1. Passenger ship – 3.6
2. Container ship – 3.3
3. Ro-ro cargo ship – 3.0
4. Woodchip carrier – 2.7
5. General cargo/multi-purpose ship – 2.5
Detainable deficiencies by category
- Detainable deficiencies relating to the category of ISM increased in 2020, while the categories of fire safety, emergency systems, lifesaving appliances and water/weather-tight conditions round out the top five categories of detainable deficiencies.
- The proportion of MLC-related detentions dropped to seventh place (previously in sixth place since 2014) but remains significant.
Flexibility and proactive work with industry, specifically around seafarer repatriation prevented a significant surge in detainable deficiencies relating to MLC.
- The relatively high proportion of detainable deficiencies attributed to the ISM category suggests that SMS are not properly and effectively implemented onboard as was intended. While the proportion may be considered to be a cause of concern history provides context. In 2013, the number of ISM detainable deficiencies peaked at 120 (31.2% share of detainable deficiencies), this number was 76 (28.1% share of detainable deficiencies) in 2020.
- Shipboard operations and maintenance were again the highest contributors to ISM detentions, followed by emergency preparedness. The implementation of SMS procedures relating to safety of navigation continued to make a relatively high contribution to shipboard operations ISM detentions in 2020.
- The poorest performing ship type was general cargo ships, followed by heavy load carriers and livestock carriers. General cargo ships have been in the top five poorest performing ship types for the past seven years while container ships have been in the top five for the past three years.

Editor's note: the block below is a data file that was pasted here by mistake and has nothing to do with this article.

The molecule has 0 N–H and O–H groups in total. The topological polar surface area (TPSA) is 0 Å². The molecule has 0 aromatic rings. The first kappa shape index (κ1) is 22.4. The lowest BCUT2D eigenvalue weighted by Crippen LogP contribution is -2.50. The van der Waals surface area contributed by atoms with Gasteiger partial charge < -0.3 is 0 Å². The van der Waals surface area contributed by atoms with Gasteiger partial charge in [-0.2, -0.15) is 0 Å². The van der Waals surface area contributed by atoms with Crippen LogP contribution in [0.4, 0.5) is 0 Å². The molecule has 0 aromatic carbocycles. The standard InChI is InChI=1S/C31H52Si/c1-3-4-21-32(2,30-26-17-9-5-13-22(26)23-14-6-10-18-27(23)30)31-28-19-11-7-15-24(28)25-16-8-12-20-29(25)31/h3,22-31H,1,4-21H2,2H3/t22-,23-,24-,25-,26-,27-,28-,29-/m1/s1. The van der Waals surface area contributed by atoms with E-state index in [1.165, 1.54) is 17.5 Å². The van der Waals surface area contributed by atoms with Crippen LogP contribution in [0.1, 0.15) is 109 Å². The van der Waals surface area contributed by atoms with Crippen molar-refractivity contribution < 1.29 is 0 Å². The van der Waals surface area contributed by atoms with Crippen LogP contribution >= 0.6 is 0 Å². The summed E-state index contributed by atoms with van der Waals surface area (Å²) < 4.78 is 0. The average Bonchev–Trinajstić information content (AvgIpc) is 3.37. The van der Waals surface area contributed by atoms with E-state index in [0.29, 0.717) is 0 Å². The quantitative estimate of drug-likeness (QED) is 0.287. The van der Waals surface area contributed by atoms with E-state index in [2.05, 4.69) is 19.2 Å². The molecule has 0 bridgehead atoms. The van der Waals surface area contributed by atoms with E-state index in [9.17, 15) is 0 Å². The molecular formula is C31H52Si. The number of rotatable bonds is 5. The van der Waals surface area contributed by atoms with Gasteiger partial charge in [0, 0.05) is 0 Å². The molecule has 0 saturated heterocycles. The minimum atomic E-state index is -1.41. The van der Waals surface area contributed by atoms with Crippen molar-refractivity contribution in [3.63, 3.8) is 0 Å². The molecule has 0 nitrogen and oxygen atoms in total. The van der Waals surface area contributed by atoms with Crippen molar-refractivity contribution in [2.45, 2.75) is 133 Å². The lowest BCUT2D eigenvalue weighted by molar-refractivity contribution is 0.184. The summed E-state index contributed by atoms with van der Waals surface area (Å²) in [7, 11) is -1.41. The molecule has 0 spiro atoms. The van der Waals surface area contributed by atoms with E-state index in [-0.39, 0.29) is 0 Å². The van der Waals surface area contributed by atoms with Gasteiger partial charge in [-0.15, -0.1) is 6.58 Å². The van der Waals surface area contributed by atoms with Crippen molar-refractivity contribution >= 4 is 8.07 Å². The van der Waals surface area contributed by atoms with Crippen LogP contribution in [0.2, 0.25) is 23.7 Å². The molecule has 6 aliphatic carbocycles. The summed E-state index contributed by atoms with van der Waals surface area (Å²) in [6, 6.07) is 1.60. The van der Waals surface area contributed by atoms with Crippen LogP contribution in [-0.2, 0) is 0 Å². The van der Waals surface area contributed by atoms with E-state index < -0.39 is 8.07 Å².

- Bulk carriers represented the largest number of PSC detentions. The bulk carrier detention rate increased to 6.6%, above the 5.9% average for all ships in 2020. This is a continuing trend as bulk carriers have exceeded the average detention rate for the last five years and are the fourth worst performing ship type in 2020.
Detention by ship type in 2020
- 1840 bulk carriers were inspected with 4105 deficiencies issued resulting in 121 detentions. The detention rate for bulk carriers increased to 6.6% from 5.9% in 2019.
- Offshore service vessels had zero detentions from 15 inspections compared to two detentions from 12 inspections in 2019.
- Tugboats had zero detentions from 26 inspections.
- General cargo ships had the highest detention rate at 10.4%, a 2.6% increase compared to 2019.
- Oil tankers had a detention rate of 3.2%, a 2.6% increase compared to 2019, but still well below the 2020 average of 5.9%.
- Heavy load carriers had the second-highest detention rate at 8.3%, a 1.7% decrease compared to 2019.
- General cargo ships and heavy load carriers had the top two highest detention rates in both 2019 and 2020.
Flag State (Detention Rate %)
- Denmark – 16.7%
- Antigua and Barbuda – 10.8%
- Taiwan, China – 10.0%
- Norway – 9.1%
- Netherlands – 8.7%